Lee expressed support for the MMF reforms and discussed the growth of MMFs over time. She discussed the inherent structural vulnerabilities of MMFs and the 2010 reforms and stated that the proposal is necessary for addressing weaknesses of the funds. Lee also highlighted areas of interest including increasing the liquidity threshold, removing the gate requirement, board notification, her interest in the foreseeable impact of swing pricing, and board notification.

Crenshaw explained the benefits of MMFs and how they are an important source of short-term financing for different parties but are vulnerable to runs during times of market stress. She discussed the gate provision, increasing the liquid asset requirements, and swing pricing policies and procedures designed to reduce incentives to run during market stress, adding that this last area deserves careful consideration.

Gensler expressed support for the proposal and discussed the first-mover advantage and history of regulatory change in the MMF market. He said the proposal to increase liquidity requirements for MMFs is particularly important for prime MMFs. He added that the proposal would prevent MMF from imposing limits on redemptions (gates, fees, etc.) and that the ability to limit redemptions may have encouraged first-mover run concerns. The Commission voted 3-2 to release the proposal to the Federal Register for public comment.

Security-Based Swaps
David Saltiel said the Division of Trading and Markets recommends the Commission to re-propose Rule 9j-1 prohibiting fraud, manipulation, or deception in connection with security-based swaps, as well as propose new rules prohibiting undue influence over the Chief Compliance Officers of security-based swap dealers (SBSD) and major security-based swap participants and requiring reporting of large security-based swap positions.

Carol McGee explained the recommendations in more detail. First, Rule 9j-1 would prohibit a range of misconduct and provide that a person cannot escape liability for trading on MNPI. Second, they recommend the creation of new rules to prohibit actions that intend to influence a CCO of SBSDs. Third, to increase transparency they recommend requiring any person with large security-based swap positions to file a 10B-1, and for it to be made public.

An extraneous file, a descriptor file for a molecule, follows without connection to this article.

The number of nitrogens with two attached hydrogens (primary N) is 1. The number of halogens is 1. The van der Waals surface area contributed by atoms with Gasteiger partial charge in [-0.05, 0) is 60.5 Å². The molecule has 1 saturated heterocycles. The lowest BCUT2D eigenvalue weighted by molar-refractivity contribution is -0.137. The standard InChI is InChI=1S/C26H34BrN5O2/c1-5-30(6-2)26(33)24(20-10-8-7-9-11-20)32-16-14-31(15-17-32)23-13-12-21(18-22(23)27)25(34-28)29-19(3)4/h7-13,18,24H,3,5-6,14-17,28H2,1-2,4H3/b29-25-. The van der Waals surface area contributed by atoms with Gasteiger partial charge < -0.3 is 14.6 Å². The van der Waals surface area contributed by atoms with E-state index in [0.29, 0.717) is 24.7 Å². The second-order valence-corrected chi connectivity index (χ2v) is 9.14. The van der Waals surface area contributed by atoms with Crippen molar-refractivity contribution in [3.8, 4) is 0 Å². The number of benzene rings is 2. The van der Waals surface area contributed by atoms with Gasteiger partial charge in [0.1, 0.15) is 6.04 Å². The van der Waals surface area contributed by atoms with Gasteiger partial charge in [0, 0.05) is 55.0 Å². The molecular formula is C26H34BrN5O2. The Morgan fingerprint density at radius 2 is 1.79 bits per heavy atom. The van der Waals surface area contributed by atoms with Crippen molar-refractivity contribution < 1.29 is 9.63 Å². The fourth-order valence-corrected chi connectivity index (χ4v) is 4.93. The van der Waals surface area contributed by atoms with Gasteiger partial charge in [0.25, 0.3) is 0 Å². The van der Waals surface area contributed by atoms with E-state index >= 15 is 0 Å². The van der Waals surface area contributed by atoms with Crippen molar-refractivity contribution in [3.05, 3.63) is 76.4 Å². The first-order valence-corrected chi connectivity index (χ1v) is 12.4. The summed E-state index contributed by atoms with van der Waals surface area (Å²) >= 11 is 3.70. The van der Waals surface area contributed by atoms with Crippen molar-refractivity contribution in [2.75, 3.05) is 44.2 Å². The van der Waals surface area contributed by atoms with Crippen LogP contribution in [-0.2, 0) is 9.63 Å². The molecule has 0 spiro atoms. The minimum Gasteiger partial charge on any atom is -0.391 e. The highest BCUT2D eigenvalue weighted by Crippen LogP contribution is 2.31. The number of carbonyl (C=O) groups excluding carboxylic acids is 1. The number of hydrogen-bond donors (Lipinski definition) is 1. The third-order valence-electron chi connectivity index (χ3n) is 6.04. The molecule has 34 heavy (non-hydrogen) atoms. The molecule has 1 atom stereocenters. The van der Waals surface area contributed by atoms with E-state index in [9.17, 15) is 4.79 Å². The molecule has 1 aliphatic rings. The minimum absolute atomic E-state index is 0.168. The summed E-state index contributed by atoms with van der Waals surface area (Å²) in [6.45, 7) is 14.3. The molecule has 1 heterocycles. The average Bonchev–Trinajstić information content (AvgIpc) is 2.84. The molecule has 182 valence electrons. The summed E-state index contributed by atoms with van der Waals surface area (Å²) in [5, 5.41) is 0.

Wachter said these rules are designed to prevent fraud and manipulation and that the ability to tailor exposures affect an investor’s incentives. She said these amendments address conflicts of interest, reduce the risk of fraud, and could enhance trust in the capital markets.

Commissioner Discussion and VotePierce said these changes will enhance the confidence and quality of the market but that proposed rules 9j-1 and 10B-1 take a maximalist approach and may exceed the SEC’s statutory authority. Pierce said she cannot support a proposal that would produce so little at such a high cost. Roisman said he cannot support the proposed rules in their current form. He added that the re-prosed rule would lead to confusion for market participants and that it is simply just doubling down on a past approach. Lee said the proposed antifraud rules are crucial as well as protect the independence and objectivity of security-based swap CCOs, and as such supports the proposals. Crenshaw said the three actions being considered impact a market that was the heart of the 2008 financial crisis and supports the proposals to help strengthen and safeguard the market. Gensler also supported the proposals. The Commission voted 3-2 to release the proposals to the Federal Register for public comment.

Public Company Accounting Oversight Board (PCAOB) 2022 Budget
Paul Munter said a few areas at the PCAOB warrant continued focus, including the PCAOB’s performance of an assessment of its strategic plan, detailing the plan and priorities from the assessment, and opportunities for efficiency and improvement in operations. Paul recommended that the Commission support PCAOB’s 2022 budget and accounting support fee. Caryn Kauffman explained the budget’s $310.3 million size and said this increase over last year’s budget is attributable to personnel, travel, administrative, and other costs. She added that the PCAOB needs more staff and recommended approval of the budget. Duane DesParte, the PCAOB Acting Chair, emphasized investments in optimizing programs for efficiency and commitment to engagement. He also said the budget accounts for inflation and that personnel accounts for three quarters of total spending. He added that the PCAOB needs more staff for inspection and standard setting programs and that the agency plans to devote greater attention to firms’ quality control systems for inspections and improvement of the PCAOB’s timeliness of inspection reports.

Pierce discussed the PCAOB Board’s credibility deficit but added that the Board should stick to the PCAOB’s mandate and stay away from social issues, like ESG. Roisman expressed concern for the lack of transparency with change of leadership but concluded that the budget is reasonable. Lee discussed the dropped enforcement actions in recent years and dozens of audit standards in need of modernization and added that increased staffing levels in the budget are positive. Crenshaw was happy to see resources for engagement and activities, and Gensler supported the budget and annual support fee, an 8% increase over FY2021. The Commission voted unanimously to approve the budget.

For more information on this hearing, please click here.